An old man sits cross-legged on the living room floor adjusting his ankle-length robe. In front of him is a two-foot-tall, Christmas tree-shaped tower made of woven palm leaves and decorated with bright orange marigolds. Several people pile the last of their offerings — boiled eggs, sticky rice, and other food — around its base.
Lengths of white cotton string tied to the top of the tower span out in every direction into the crowded room. Aunts, uncles, sisters, brothers, cousins, friends, and neighbors sit on the floor around the centerpiece, the women tucking their legs underneath their sinhs (traditional Lao skirts). Everyone is given a length of string to hold between their palms. In the silence, the old man begins to chant, calling on the spirits, or khuans.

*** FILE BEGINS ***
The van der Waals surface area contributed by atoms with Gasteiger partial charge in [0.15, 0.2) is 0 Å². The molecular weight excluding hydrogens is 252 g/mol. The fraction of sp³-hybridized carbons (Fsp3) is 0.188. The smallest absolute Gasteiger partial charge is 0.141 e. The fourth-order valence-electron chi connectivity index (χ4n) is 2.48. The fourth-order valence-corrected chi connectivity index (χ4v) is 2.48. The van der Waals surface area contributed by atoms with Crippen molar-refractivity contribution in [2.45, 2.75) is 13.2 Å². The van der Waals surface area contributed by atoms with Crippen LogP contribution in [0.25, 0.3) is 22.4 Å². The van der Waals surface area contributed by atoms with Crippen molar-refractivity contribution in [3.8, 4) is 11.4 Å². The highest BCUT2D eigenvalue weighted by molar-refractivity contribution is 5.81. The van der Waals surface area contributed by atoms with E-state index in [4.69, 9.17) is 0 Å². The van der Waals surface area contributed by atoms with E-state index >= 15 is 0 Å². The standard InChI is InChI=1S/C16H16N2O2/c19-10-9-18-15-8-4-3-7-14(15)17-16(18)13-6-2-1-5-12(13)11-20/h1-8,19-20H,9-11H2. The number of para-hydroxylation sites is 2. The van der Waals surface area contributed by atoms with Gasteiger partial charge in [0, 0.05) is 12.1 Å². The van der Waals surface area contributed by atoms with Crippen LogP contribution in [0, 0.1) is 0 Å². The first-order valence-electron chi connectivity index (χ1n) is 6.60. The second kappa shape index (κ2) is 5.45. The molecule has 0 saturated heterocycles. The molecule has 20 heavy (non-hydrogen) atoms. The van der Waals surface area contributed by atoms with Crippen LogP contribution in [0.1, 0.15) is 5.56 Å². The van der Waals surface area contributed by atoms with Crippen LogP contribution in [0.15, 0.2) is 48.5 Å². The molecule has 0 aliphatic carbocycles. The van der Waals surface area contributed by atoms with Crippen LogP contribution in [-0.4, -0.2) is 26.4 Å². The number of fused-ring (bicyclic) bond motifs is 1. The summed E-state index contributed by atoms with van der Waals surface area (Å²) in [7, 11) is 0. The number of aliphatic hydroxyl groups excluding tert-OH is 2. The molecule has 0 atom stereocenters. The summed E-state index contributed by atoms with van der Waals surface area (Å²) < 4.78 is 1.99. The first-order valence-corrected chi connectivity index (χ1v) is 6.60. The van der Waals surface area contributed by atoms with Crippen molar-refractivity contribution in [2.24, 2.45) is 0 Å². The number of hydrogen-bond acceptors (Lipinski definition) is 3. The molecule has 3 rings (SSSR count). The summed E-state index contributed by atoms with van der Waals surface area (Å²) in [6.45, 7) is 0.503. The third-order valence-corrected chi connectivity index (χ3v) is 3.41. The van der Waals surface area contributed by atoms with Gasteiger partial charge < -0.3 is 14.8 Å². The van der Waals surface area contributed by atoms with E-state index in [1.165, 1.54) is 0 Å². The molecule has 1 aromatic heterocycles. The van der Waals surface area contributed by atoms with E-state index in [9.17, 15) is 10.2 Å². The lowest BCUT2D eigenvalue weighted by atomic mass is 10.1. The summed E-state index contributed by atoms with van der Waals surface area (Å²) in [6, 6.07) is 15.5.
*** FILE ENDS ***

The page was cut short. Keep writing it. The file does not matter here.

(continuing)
In Laos, luck — along with health, wealth, and happiness — comes from the spirits. A baci, or good luck ceremony, calls them with chanting, while cotton string ties them and the good luck they bring in place.
After all, once you’ve gone to the trouble of getting luck to come to you, you wouldn’t want it to get away.